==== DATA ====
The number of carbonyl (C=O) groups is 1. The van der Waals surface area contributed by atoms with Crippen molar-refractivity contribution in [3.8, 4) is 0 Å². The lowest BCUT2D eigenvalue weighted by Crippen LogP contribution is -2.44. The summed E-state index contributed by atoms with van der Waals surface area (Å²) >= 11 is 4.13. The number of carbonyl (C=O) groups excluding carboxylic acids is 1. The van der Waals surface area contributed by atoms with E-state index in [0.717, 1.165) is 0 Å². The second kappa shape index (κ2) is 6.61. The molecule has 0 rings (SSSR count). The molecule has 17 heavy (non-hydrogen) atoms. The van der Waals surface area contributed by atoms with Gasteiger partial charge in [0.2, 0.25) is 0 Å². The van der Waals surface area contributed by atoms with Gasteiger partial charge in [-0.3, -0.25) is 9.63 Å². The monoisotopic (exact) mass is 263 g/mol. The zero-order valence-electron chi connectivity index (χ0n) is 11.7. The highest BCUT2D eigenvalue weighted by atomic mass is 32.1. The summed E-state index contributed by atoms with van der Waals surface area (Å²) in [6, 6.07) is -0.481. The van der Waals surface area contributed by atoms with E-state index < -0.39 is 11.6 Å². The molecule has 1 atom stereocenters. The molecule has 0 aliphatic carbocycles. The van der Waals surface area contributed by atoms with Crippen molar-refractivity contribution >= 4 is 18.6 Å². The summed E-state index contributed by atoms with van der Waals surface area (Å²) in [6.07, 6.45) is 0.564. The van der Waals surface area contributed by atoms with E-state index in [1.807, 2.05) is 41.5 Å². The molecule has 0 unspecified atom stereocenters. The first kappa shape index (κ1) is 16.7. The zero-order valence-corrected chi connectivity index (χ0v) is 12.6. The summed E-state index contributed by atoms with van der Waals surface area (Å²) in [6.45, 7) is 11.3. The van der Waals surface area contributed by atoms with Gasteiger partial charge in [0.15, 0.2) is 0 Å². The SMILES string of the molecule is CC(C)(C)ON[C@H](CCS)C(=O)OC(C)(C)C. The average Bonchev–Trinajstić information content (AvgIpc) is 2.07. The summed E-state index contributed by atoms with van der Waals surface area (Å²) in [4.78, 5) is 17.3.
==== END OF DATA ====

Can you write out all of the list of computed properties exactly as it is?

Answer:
The number of carbonyl (C=O) groups is 1. The van der Waals surface area contributed by atoms with Crippen molar-refractivity contribution in [3.8, 4) is 0 Å². The lowest BCUT2D eigenvalue weighted by Crippen LogP contribution is -2.44. The summed E-state index contributed by atoms with van der Waals surface area (Å²) >= 11 is 4.13. The number of carbonyl (C=O) groups excluding carboxylic acids is 1. The van der Waals surface area contributed by atoms with E-state index in [0.717, 1.165) is 0 Å². The second kappa shape index (κ2) is 6.61. The molecule has 0 rings (SSSR count). The molecule has 17 heavy (non-hydrogen) atoms. The van der Waals surface area contributed by atoms with Gasteiger partial charge in [0.2, 0.25) is 0 Å². The van der Waals surface area contributed by atoms with Gasteiger partial charge in [-0.3, -0.25) is 9.63 Å². The monoisotopic (exact) mass is 263 g/mol. The zero-order valence-electron chi connectivity index (χ0n) is 11.7. The highest BCUT2D eigenvalue weighted by atomic mass is 32.1. The summed E-state index contributed by atoms with van der Waals surface area (Å²) in [6, 6.07) is -0.481. The van der Waals surface area contributed by atoms with E-state index < -0.39 is 11.6 Å². The molecule has 1 atom stereocenters. The molecule has 0 aliphatic carbocycles. The van der Waals surface area contributed by atoms with Crippen molar-refractivity contribution >= 4 is 18.6 Å². The summed E-state index contributed by atoms with van der Waals surface area (Å²) in [6.07, 6.45) is 0.564. The van der Waals surface area contributed by atoms with E-state index in [1.807, 2.05) is 41.5 Å². The molecule has 0 unspecified atom stereocenters. The first kappa shape index (κ1) is 16.7. The zero-order valence-corrected chi connectivity index (χ0v) is 12.6. The summed E-state index contributed by atoms with van der Waals surface area (Å²) in [6.45, 7) is 11.3. The van der Waals surface area contributed by atoms with Gasteiger partial charge in [0.15, 0.2) is 0 Å². The SMILES string of the molecule is CC(C)(C)ON[C@H](CCS)C(=O)OC(C)(C)C. The average Bonchev–Trinajstić information content (AvgIpc) is 2.07. The summed E-state index contributed by atoms with van der Waals surface area (Å²) in [4.78, 5) is 17.3.